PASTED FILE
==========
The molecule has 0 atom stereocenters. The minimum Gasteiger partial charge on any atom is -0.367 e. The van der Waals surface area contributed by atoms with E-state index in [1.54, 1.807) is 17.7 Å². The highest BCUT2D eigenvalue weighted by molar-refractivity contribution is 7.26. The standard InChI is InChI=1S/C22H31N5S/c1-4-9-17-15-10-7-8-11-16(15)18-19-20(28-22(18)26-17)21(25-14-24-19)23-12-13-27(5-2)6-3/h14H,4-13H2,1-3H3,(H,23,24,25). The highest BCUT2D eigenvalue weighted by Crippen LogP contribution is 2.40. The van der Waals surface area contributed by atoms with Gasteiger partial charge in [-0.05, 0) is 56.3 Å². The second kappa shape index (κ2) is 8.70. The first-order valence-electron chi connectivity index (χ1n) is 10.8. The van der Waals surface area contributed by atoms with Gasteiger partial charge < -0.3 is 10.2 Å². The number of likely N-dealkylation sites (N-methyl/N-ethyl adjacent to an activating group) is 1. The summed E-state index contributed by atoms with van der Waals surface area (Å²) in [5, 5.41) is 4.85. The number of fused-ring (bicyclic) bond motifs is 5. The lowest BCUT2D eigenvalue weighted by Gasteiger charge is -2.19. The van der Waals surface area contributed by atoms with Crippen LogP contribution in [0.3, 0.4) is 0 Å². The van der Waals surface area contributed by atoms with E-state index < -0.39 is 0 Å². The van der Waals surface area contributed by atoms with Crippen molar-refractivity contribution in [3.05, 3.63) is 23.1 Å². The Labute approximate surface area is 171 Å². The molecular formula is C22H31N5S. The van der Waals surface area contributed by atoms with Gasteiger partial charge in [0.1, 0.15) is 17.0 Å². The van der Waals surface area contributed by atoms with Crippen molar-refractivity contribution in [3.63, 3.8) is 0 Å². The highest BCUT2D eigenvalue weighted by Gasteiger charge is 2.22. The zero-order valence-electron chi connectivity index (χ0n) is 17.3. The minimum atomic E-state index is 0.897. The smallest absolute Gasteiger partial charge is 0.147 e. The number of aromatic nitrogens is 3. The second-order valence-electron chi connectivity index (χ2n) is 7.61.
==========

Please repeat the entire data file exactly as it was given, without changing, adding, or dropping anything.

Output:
The molecule has 0 atom stereocenters. The minimum Gasteiger partial charge on any atom is -0.367 e. The van der Waals surface area contributed by atoms with E-state index in [1.54, 1.807) is 17.7 Å². The highest BCUT2D eigenvalue weighted by molar-refractivity contribution is 7.26. The standard InChI is InChI=1S/C22H31N5S/c1-4-9-17-15-10-7-8-11-16(15)18-19-20(28-22(18)26-17)21(25-14-24-19)23-12-13-27(5-2)6-3/h14H,4-13H2,1-3H3,(H,23,24,25). The highest BCUT2D eigenvalue weighted by Crippen LogP contribution is 2.40. The van der Waals surface area contributed by atoms with Gasteiger partial charge in [-0.05, 0) is 56.3 Å². The second kappa shape index (κ2) is 8.70. The first-order valence-electron chi connectivity index (χ1n) is 10.8. The van der Waals surface area contributed by atoms with Gasteiger partial charge < -0.3 is 10.2 Å². The number of likely N-dealkylation sites (N-methyl/N-ethyl adjacent to an activating group) is 1. The summed E-state index contributed by atoms with van der Waals surface area (Å²) in [5, 5.41) is 4.85. The number of fused-ring (bicyclic) bond motifs is 5. The lowest BCUT2D eigenvalue weighted by Gasteiger charge is -2.19. The van der Waals surface area contributed by atoms with Crippen LogP contribution in [0.3, 0.4) is 0 Å². The van der Waals surface area contributed by atoms with E-state index < -0.39 is 0 Å². The van der Waals surface area contributed by atoms with Crippen molar-refractivity contribution in [3.05, 3.63) is 23.1 Å². The Labute approximate surface area is 171 Å². The molecular formula is C22H31N5S. The van der Waals surface area contributed by atoms with Gasteiger partial charge in [0.1, 0.15) is 17.0 Å². The van der Waals surface area contributed by atoms with Crippen molar-refractivity contribution in [3.63, 3.8) is 0 Å². The highest BCUT2D eigenvalue weighted by Gasteiger charge is 2.22. The zero-order valence-electron chi connectivity index (χ0n) is 17.3. The minimum atomic E-state index is 0.897. The smallest absolute Gasteiger partial charge is 0.147 e. The number of aromatic nitrogens is 3. The second-order valence-electron chi connectivity index (χ2n) is 7.61.